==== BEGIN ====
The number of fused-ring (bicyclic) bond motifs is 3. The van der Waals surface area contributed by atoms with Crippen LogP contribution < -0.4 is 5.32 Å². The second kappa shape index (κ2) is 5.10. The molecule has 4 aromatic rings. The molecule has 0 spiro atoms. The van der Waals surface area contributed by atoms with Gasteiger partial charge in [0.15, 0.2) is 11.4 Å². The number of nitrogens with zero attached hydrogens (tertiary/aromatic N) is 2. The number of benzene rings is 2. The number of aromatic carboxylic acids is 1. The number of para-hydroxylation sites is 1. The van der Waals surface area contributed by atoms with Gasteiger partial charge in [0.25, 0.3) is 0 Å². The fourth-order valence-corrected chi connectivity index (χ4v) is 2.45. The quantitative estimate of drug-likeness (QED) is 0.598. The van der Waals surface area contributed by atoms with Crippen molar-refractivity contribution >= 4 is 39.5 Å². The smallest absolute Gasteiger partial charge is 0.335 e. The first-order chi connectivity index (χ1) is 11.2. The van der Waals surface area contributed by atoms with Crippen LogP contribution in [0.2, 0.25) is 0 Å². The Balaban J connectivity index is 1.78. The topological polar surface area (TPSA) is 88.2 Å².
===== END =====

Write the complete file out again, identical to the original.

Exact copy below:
The number of fused-ring (bicyclic) bond motifs is 3. The van der Waals surface area contributed by atoms with Crippen LogP contribution < -0.4 is 5.32 Å². The second kappa shape index (κ2) is 5.10. The molecule has 4 aromatic rings. The molecule has 0 spiro atoms. The van der Waals surface area contributed by atoms with Gasteiger partial charge in [0.15, 0.2) is 11.4 Å². The number of nitrogens with zero attached hydrogens (tertiary/aromatic N) is 2. The number of benzene rings is 2. The number of aromatic carboxylic acids is 1. The number of para-hydroxylation sites is 1. The van der Waals surface area contributed by atoms with Gasteiger partial charge in [0.25, 0.3) is 0 Å². The fourth-order valence-corrected chi connectivity index (χ4v) is 2.45. The quantitative estimate of drug-likeness (QED) is 0.598. The van der Waals surface area contributed by atoms with Crippen molar-refractivity contribution >= 4 is 39.5 Å². The smallest absolute Gasteiger partial charge is 0.335 e. The first-order chi connectivity index (χ1) is 11.2. The van der Waals surface area contributed by atoms with Crippen LogP contribution in [0.2, 0.25) is 0 Å². The Balaban J connectivity index is 1.78. The topological polar surface area (TPSA) is 88.2 Å².